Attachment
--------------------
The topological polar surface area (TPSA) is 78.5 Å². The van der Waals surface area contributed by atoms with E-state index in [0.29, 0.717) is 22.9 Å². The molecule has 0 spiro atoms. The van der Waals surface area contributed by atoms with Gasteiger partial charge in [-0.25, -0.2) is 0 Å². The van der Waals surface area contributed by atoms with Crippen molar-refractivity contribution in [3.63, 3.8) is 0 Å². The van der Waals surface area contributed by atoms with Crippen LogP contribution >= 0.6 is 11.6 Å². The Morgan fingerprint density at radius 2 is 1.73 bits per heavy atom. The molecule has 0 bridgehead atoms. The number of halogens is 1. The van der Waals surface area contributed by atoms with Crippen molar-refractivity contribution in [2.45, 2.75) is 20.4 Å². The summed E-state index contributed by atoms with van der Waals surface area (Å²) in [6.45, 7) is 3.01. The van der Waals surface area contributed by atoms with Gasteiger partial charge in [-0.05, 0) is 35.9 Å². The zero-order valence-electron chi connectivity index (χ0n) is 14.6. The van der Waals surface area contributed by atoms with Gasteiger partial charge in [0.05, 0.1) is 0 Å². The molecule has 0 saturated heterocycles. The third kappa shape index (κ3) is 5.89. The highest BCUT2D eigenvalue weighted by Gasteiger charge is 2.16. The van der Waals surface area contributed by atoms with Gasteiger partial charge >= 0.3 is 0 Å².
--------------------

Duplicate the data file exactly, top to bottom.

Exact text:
The topological polar surface area (TPSA) is 78.5 Å². The van der Waals surface area contributed by atoms with E-state index in [0.29, 0.717) is 22.9 Å². The molecule has 0 spiro atoms. The van der Waals surface area contributed by atoms with Gasteiger partial charge in [-0.25, -0.2) is 0 Å². The van der Waals surface area contributed by atoms with Crippen molar-refractivity contribution in [3.63, 3.8) is 0 Å². The van der Waals surface area contributed by atoms with Crippen LogP contribution >= 0.6 is 11.6 Å². The Morgan fingerprint density at radius 2 is 1.73 bits per heavy atom. The molecule has 0 bridgehead atoms. The number of halogens is 1. The van der Waals surface area contributed by atoms with Crippen molar-refractivity contribution in [2.45, 2.75) is 20.4 Å². The summed E-state index contributed by atoms with van der Waals surface area (Å²) in [6.45, 7) is 3.01. The van der Waals surface area contributed by atoms with Gasteiger partial charge in [-0.05, 0) is 35.9 Å². The zero-order valence-electron chi connectivity index (χ0n) is 14.6. The van der Waals surface area contributed by atoms with Gasteiger partial charge in [0.05, 0.1) is 0 Å². The molecule has 0 saturated heterocycles. The third kappa shape index (κ3) is 5.89. The highest BCUT2D eigenvalue weighted by Gasteiger charge is 2.16. The van der Waals surface area contributed by atoms with Gasteiger partial charge >= 0.3 is 0 Å².